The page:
Review – Shadowrun: No Future

2 December, 2019

No Future!Shadowrun: No Future is a sourcebook for Shadowrun and lets you know what the media landscape is like in the Sixth World of Shadowrun. It casts a wide net covering music, popular entertainment, news, sports and more. If you like this level of world building, this is the book for you, for others, there is general information on the world and run ideas but perhaps not enough to make this a required purchase.

Shadowrun: No Future, is a CyberPunk Sourcebook for Shadowrun, this particular book provides an overview of where culture is in the Sixth World, ranging from music to sports, media to fashion. The limited amount of game mechanics for the version I reviewed were for Shadowrun, 5th edition, but the cultural information is edition independent.

Following an introduction, laying out the theme of the book, as is traditional, there is one of the ubiquitous fiction sections, then begins Look Forward in Anger which looks at the power of the media to shape perception in the Sixth World and how the corporations use that to maintain their grip on the world. Each of the major megacorporations gets a short write-up of how they deploy their media power and how its works. And maybe, just maybe, how you can fight back.

Blitzkrieg Bops looks into the music scene of 2080, new music genres, who are the current stars and what happened to some of the old ones. It also looks at venues, up and coming acts from all around the world and some notes on sythlinks. It ends with a section on making music with rules for playing a rocker and making music (or other art), both live and recorded, unfortunately, the rules are essentially unusable with parts verging on incomprehensibility.

Creation Starts With Darkness covers what is being broadcast (streamed, whatever) that makes it way as part of the public perception of the world. Initially focusing on popular shows with considerable discussion of how they portray the world around them. There is a surprising amount of potential plot and adventure fodder here and that is just the show! There are also discussions about geographical hubs of activity (all North American sadly), media corporations and some of the people who hire Shadowrunners in the mediasphere. Also much flavor in the form of series guides, broadcast schedules and more. There is a page, just a page, on pornography in the Sixth World, which just skims the surface of the subject but is no less amusing for its brevity.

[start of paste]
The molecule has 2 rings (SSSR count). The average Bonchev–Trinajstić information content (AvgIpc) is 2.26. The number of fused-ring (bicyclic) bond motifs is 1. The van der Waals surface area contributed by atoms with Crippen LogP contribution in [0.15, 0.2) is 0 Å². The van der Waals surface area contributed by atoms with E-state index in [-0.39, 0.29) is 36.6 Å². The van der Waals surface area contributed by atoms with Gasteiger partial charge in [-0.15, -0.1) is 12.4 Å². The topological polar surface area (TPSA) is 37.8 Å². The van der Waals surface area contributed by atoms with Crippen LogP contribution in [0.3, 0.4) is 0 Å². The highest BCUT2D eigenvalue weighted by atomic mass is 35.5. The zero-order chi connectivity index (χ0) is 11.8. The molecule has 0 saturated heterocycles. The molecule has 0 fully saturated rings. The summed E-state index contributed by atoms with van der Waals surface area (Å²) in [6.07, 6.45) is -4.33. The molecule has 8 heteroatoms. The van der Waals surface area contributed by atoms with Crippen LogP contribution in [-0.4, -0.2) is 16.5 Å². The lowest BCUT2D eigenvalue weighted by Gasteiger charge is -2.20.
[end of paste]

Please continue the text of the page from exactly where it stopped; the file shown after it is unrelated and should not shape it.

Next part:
Next, after some fiction, is Leading & Bleeding about the news media in 2080 which is entirely corporate controlled and follows the corporate line almost all the time. A description of the corporate playbook for media control follows along with the major corporate players. Next there are the organizations fighting back against the sterilized and manipulated news. There are implied plot hooks here but they are not as frequent, clear or fun as in the previous one.

The Thrill & Agonies delves into sports, mostly professional, and the place they have in defining communities. Several “future” sports are included such as Combat Biking and Urban Brawl and information on how all of the sport have adapted to cybernetics, magic and metahumanity. This is all great background material but a little light on the adventure potential though the suggestions on fallen athletes becoming Shadowrunners, and the pitfalls thereof, has potential both for player characters and NPCs, Logos or at least colors for the new sports teams would have helped to flesh out this section and made it more useful, at least from my point of view.

We Suck Young Blood is about cool hunters, influencers and how the corporations aim to make some money off of them (and you). This implies certain sorts of missions and games and some of the corporate players are mentioned but it is not properly expanded on and there is no real guidance to how to incorporate these ideas or corporate groups into a run or campaign. Which is a shame as there are some interesting thoughts here.

Lastly, there are new toys: musical, cybernetic, fashions, weapons (of course), printing presses and other exotica. Fun as usual but nothing particularly game breaking but certainly good thematic support.

While the entire product does not match the superb chapters on music and media, it is an amazingly useful resource for making the Sixth World feel like a real place for the characters (and their players). However, if emphasizing that side of the game world is your jam, get this right away.

Note: The link is an affiliate link and I will receive a small amount of you purchase through it.

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